Speed Reads

Slow and unsteady loses the race?

Russia is making 'slow and uneven' gains in Ukraine, at 'significant cost' to its army, U.S., U.K. assess

Russia fired missiles at locations across Ukraine on Thursday, but "the Battle of Donbas remains Russia's main strategic focus," Britain's Ministry of Defense said early Friday. "Fighting has been particularly heavy" around Izium, but "due to strong Ukrainian resistance, Russian territorial gains have been limited and achieved at significant cost to Russian forces."

"We would assess that Russian forces are making slow and uneven and, frankly, we would describe it as incremental progress in the Donbas," a senior Pentagon official said Thursday. "Continued pushback by the Ukrainians" means there's a lot of "back-and-forth in the Donbas in terms of territory gained and/or lost by, frankly, both sides."

The U.S. has moved more than 60 percent of the 90 promised howitzers into Ukraine, and the first group of Ukrainian soldiers has been trained to use them, the Pentagon official said. Russia, meanwhile, has about 92 battle tactical groups (BTGs) in Ukraine, with another 20 still in Russia, in various states of combat readiness.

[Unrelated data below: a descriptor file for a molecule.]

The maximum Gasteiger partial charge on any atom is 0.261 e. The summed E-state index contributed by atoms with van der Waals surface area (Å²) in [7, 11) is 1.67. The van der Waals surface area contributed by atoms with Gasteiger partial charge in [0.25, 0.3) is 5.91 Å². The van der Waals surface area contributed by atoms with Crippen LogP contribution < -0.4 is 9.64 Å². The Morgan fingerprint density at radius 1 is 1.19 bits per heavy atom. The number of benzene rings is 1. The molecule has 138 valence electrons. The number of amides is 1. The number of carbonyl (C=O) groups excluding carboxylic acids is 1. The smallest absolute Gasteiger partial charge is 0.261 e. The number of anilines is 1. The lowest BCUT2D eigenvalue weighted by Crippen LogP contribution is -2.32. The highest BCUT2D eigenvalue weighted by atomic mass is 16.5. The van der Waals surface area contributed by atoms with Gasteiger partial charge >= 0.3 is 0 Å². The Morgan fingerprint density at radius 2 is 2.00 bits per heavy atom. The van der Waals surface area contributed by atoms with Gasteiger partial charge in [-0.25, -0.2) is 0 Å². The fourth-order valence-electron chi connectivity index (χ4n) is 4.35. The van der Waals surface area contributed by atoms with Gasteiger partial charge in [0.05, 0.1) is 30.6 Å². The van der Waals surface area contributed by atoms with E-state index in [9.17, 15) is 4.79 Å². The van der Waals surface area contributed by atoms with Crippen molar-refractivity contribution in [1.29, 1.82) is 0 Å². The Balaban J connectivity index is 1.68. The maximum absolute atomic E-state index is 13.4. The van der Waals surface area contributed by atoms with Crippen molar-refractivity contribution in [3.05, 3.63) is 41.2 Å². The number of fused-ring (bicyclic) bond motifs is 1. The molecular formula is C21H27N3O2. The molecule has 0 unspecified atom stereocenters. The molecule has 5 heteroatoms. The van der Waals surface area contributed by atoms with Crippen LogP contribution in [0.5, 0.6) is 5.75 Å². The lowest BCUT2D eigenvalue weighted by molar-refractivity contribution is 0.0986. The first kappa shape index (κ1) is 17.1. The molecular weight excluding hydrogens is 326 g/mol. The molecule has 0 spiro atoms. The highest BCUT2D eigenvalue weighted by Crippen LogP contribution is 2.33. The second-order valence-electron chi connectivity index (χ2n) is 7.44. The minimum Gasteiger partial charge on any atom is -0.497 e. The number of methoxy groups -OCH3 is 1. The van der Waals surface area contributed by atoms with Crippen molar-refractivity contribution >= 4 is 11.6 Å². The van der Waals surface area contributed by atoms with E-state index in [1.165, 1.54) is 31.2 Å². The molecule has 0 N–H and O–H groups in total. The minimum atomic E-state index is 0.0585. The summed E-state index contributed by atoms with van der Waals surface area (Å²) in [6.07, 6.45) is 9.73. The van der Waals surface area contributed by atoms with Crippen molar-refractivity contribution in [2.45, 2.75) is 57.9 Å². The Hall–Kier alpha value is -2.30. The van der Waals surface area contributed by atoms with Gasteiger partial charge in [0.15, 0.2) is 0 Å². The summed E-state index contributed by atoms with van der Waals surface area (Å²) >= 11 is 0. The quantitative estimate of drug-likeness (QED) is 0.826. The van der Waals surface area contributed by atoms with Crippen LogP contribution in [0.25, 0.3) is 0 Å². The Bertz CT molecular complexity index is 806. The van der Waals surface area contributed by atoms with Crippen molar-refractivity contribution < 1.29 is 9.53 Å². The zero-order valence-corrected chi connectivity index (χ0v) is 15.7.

These "alleged 92" BTGs are almost certainly "undermanned, not well supplied, not well led, are on ground they're not familiar with, and they don't do maneuver all that well," said retired Lt. Gen. Mark Hertling, a former U.S. Army commander in Europe. Russia has been slamming Ukraine's Donbas forces with artillery, and while Ukraine's frontline troops wait for the U.S. howitzers to arrive, they have to temporarily "give up ground" to survive the shelling. 

"That's what we're seeing now in several locations in the east and south," Hertling said. "We're seeing Russian forces temporarily take ground, then being pushed back by the smart, better led, more adaptive active defense of the Ukrainian army."

As spring arrives, "the ground conditions — and I mean literally the ground conditions — are going to be an increasing factor," the Pentagon official added. The Russians will be "ever more reliant on paved roads and paved highways," and "we would expect that some of their progress will be slowed, frankly, by mud."